(1601/2–53). Italian Baroque sculptor, a virtuoso marble carver, and a key figure in the development of Neapolitan Baroque sculpture. Born in Carrara, he trained in Naples, but in 1622 came to Rome where he worked with Pietro and later Gianlorenzo Bernini. He created such spectacular effects as the windswept hair of Bernini's Apollo and Daphne (Rome, Borghese Gal.). His tomb of Cardinal Giulio Antonio Sartorio (1633–4; Rome, S. John Lateran) develops the idea, created by Bernini, of showing the deceased turned in everlasting adoration towards the altar. But Bernini failed to advance him, and in 1638 he settled in Naples. Here he produced a series of thirteen bronze statues of saints (1637–48) for the chapel of the Tesoro in the cathedral; he was active as a tomb and portrait sculptor, creating, as in his Carlo Andrea Caracciolo, Marchese di Torrecuso (1643; Naples, S. Giovanni a Carbonara) highly realistic and slightly stolid images. In 1650 he returned to Rome.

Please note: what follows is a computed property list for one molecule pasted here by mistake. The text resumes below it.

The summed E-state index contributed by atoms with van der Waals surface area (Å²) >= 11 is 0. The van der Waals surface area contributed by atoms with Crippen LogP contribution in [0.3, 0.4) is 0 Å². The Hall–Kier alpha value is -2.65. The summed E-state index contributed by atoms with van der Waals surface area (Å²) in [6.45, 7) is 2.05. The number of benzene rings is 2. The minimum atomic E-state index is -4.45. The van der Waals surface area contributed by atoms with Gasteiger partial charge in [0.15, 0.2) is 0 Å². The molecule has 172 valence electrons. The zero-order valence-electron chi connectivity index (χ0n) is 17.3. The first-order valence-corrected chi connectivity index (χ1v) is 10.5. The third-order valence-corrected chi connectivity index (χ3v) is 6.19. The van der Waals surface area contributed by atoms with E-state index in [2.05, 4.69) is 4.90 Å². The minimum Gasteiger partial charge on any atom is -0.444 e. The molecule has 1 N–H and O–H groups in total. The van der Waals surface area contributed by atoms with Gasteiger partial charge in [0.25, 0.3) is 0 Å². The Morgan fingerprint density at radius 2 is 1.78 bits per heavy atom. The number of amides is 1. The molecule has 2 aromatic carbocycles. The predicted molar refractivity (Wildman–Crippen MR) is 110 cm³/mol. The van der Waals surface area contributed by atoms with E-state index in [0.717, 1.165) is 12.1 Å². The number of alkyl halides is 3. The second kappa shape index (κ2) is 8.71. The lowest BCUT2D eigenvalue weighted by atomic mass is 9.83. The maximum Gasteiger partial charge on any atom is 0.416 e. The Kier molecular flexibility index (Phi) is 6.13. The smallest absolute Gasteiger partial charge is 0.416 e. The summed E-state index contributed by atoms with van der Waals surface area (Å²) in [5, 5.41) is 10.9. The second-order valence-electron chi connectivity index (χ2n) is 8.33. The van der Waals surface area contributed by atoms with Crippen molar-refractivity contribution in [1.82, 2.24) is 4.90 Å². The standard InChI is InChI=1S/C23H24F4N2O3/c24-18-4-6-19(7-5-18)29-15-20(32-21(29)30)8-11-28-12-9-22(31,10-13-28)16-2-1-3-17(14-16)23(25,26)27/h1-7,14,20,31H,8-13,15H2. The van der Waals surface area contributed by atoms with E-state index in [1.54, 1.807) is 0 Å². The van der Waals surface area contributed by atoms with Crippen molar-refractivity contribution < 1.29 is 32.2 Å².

From The Oxford Companion to Western Art in Oxford Reference.